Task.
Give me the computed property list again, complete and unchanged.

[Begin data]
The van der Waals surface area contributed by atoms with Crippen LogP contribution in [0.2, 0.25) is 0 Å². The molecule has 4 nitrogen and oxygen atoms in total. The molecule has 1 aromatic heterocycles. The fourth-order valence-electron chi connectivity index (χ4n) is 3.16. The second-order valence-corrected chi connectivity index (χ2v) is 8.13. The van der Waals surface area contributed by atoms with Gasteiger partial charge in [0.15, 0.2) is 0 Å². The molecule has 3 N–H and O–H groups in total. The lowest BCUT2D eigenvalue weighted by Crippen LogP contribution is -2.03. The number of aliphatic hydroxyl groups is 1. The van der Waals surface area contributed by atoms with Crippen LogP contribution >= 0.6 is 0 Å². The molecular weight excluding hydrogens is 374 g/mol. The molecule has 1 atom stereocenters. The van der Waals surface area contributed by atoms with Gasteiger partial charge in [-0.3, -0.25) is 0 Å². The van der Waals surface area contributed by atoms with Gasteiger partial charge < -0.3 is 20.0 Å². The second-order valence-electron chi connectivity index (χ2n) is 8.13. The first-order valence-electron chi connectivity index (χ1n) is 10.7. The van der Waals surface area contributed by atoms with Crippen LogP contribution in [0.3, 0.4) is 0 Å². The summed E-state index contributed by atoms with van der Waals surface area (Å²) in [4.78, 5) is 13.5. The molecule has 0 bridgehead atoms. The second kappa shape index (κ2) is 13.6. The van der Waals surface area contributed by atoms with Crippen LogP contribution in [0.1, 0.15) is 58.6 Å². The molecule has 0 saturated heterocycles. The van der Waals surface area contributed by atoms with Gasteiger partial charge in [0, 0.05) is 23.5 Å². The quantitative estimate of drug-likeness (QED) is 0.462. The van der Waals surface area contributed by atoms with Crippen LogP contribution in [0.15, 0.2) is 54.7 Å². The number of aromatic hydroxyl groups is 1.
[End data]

The van der Waals surface area contributed by atoms with Crippen LogP contribution in [0.2, 0.25) is 0 Å². The molecule has 4 nitrogen and oxygen atoms in total. The molecule has 1 aromatic heterocycles. The fourth-order valence-electron chi connectivity index (χ4n) is 3.16. The second-order valence-corrected chi connectivity index (χ2v) is 8.13. The van der Waals surface area contributed by atoms with Gasteiger partial charge in [0.15, 0.2) is 0 Å². The molecule has 3 N–H and O–H groups in total. The lowest BCUT2D eigenvalue weighted by Crippen LogP contribution is -2.03. The number of aliphatic hydroxyl groups is 1. The van der Waals surface area contributed by atoms with Crippen LogP contribution >= 0.6 is 0 Å². The molecular weight excluding hydrogens is 374 g/mol. The molecule has 1 atom stereocenters. The van der Waals surface area contributed by atoms with Gasteiger partial charge in [-0.3, -0.25) is 0 Å². The van der Waals surface area contributed by atoms with Gasteiger partial charge < -0.3 is 20.0 Å². The second-order valence-electron chi connectivity index (χ2n) is 8.13. The first-order valence-electron chi connectivity index (χ1n) is 10.7. The van der Waals surface area contributed by atoms with Crippen LogP contribution in [0.3, 0.4) is 0 Å². The summed E-state index contributed by atoms with van der Waals surface area (Å²) in [4.78, 5) is 13.5. The molecule has 0 bridgehead atoms. The second kappa shape index (κ2) is 13.6. The van der Waals surface area contributed by atoms with Crippen LogP contribution in [0.1, 0.15) is 58.6 Å². The molecule has 0 saturated heterocycles. The van der Waals surface area contributed by atoms with Gasteiger partial charge in [0, 0.05) is 23.5 Å². The quantitative estimate of drug-likeness (QED) is 0.462. The van der Waals surface area contributed by atoms with Crippen LogP contribution in [0.15, 0.2) is 54.7 Å². The number of aromatic hydroxyl groups is 1.